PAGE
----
Raising my head, I took in my surroundings. Walking up the sidewalk on my right was a few girls chattering loudly, most likely wanting the whole world to hear about their 'problems' of the cutest guy not liking them back or messing up on mascara this morning. I felt a cold wave go through my body as one of them made eye contact with me. Leaning her head to the side, she whispered into one of her friends ear who immediately shut her mouth, turning her attention to my directions. Looking away, I stared on straight ahead as the click of their heels moved closer. Out of the corner of my eye, I saw the one in the middle about to say something, but was interrupted by the loud engine of the bus which was approaching slowly.
Practically jumping onto the bus right when the doors creaked open, I stumbled down the thin walk way, I stopped to where an older boy sat. He was staring out the window with a bored expression, his green eyes reflecting off the dirty glass. Plopping down next to him, I set my chin on his shoulder, laughing softly. "Enjoying the view?" I asked, scrunching my nose bitterly.
"Oh yes, I love staring at the dirt stained glass around this time." he chuckled, running his hand through his bright sandy hair as he turned to face me. "How are you this bitter cold morning, Ivy?"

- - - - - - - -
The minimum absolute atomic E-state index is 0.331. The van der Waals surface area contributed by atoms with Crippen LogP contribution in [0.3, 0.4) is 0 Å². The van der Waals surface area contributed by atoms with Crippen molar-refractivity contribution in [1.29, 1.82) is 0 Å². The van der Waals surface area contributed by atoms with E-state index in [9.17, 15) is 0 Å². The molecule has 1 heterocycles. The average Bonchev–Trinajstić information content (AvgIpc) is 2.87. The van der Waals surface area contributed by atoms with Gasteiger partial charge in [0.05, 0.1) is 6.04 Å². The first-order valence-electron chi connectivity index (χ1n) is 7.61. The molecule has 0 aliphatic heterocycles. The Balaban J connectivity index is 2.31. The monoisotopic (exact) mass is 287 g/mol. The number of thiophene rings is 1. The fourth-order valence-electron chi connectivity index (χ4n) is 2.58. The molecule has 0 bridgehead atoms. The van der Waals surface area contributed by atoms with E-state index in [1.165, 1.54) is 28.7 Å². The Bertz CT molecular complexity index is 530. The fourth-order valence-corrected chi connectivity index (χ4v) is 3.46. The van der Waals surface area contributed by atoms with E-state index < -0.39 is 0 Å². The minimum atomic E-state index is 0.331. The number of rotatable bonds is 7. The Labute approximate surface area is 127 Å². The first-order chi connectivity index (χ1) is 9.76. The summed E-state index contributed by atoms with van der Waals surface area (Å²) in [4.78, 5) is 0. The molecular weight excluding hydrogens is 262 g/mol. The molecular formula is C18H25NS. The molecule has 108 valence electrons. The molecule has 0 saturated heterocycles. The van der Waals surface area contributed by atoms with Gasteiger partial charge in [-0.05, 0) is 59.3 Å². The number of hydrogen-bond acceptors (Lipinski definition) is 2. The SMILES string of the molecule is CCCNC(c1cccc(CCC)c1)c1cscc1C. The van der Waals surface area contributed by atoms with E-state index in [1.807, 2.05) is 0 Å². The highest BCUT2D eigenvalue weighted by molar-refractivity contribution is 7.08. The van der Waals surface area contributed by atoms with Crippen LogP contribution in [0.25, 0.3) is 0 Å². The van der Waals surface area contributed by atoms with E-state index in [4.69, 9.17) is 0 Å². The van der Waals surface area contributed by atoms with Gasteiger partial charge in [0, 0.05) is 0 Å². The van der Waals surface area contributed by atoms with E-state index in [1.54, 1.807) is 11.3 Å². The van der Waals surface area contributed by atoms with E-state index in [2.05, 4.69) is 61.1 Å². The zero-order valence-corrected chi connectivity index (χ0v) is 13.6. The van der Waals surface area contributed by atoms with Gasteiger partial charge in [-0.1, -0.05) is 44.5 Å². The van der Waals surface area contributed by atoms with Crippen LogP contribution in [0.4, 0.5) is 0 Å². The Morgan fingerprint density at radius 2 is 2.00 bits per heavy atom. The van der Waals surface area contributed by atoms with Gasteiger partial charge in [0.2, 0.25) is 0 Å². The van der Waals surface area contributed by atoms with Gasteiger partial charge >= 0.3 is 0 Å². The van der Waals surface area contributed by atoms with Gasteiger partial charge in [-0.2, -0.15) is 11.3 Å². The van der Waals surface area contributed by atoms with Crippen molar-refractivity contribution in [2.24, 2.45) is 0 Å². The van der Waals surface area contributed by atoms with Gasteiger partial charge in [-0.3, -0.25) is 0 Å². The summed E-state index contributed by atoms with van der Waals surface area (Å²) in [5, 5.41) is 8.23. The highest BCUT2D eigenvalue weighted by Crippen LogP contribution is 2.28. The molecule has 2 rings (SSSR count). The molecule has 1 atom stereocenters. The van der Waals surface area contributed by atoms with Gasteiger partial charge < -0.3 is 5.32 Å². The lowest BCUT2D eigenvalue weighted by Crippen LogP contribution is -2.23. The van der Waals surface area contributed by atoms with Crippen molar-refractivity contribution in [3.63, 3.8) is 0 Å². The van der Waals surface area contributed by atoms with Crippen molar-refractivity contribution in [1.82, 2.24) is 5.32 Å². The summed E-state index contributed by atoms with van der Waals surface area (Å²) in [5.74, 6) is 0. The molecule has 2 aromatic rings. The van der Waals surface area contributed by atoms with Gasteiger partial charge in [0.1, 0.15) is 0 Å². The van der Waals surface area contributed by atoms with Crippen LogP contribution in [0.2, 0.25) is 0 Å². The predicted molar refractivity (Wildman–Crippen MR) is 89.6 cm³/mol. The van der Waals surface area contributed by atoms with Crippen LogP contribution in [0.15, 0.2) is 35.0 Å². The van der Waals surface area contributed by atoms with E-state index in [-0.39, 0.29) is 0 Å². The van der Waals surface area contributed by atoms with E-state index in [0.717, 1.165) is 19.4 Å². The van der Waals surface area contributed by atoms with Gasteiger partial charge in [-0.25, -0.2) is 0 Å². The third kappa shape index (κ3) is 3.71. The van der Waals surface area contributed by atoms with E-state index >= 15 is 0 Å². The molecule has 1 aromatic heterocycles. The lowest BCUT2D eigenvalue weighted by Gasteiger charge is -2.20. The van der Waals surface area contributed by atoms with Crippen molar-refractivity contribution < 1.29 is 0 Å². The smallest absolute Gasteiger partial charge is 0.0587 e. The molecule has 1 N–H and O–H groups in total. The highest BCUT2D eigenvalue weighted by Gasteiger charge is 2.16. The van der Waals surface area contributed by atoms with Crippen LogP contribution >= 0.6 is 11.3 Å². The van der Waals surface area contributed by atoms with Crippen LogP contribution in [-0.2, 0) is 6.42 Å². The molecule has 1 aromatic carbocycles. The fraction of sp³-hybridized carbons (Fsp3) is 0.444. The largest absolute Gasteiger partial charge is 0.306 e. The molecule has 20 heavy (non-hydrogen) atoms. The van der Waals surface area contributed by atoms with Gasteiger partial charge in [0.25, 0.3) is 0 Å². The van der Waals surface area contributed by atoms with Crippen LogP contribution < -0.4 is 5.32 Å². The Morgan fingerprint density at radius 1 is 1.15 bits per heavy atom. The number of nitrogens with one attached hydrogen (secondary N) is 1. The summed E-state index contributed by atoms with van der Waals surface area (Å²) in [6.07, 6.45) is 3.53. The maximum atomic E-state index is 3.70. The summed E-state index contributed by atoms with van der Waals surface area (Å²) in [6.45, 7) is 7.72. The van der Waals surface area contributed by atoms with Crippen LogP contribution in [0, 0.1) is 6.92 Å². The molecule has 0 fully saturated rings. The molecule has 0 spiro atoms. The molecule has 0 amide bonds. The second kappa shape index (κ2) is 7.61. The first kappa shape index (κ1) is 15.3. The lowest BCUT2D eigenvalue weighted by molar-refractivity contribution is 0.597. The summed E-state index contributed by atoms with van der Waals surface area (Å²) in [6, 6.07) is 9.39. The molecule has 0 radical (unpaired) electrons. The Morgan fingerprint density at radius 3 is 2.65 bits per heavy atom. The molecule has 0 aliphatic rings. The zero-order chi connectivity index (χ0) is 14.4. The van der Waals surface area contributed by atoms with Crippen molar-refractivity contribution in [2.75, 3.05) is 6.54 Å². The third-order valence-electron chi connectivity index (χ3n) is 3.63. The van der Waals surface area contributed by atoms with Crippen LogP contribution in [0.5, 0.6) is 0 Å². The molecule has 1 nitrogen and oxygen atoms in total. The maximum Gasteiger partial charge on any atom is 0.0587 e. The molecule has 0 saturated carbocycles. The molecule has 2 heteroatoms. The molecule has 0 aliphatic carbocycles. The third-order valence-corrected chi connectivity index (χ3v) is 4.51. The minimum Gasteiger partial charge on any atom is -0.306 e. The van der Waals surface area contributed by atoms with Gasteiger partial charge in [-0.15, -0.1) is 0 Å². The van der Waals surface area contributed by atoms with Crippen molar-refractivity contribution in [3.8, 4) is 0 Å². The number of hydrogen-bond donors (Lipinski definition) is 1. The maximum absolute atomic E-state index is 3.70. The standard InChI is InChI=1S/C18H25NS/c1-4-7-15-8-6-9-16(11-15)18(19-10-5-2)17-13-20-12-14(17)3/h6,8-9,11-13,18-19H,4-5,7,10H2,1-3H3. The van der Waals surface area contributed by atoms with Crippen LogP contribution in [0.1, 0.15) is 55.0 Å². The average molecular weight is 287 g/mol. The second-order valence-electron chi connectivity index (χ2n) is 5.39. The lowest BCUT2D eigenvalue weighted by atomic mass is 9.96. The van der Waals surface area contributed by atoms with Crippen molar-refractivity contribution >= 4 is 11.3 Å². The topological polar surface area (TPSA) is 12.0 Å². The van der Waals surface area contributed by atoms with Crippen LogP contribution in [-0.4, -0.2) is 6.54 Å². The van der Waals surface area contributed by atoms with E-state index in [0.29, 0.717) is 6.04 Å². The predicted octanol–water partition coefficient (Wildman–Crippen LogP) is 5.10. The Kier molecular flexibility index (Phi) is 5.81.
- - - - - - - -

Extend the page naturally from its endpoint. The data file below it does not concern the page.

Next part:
"I lived up to my name, surviving the winter as always." I snickered, leaning back into the seat as the yellow vehicle jolted back to life and made it's way down the street. Suddenly grabbing my arm, the boy tugged up my sweatshirt sleeves. "What the hell?!" I yelled, trying to take back my arm. Staring at it closely, he nodded, letting out a sigh of relief. "What do you think you're doing?!" I shouted in a whisper, recovering my arms as quick as I could .
"I was just checking to see if there were any new ones." he admitted, shrugging his shoulders weakly.
"I don't need you to look out for me, Cyrus." I snapped, crossing my arms tightly over my chest.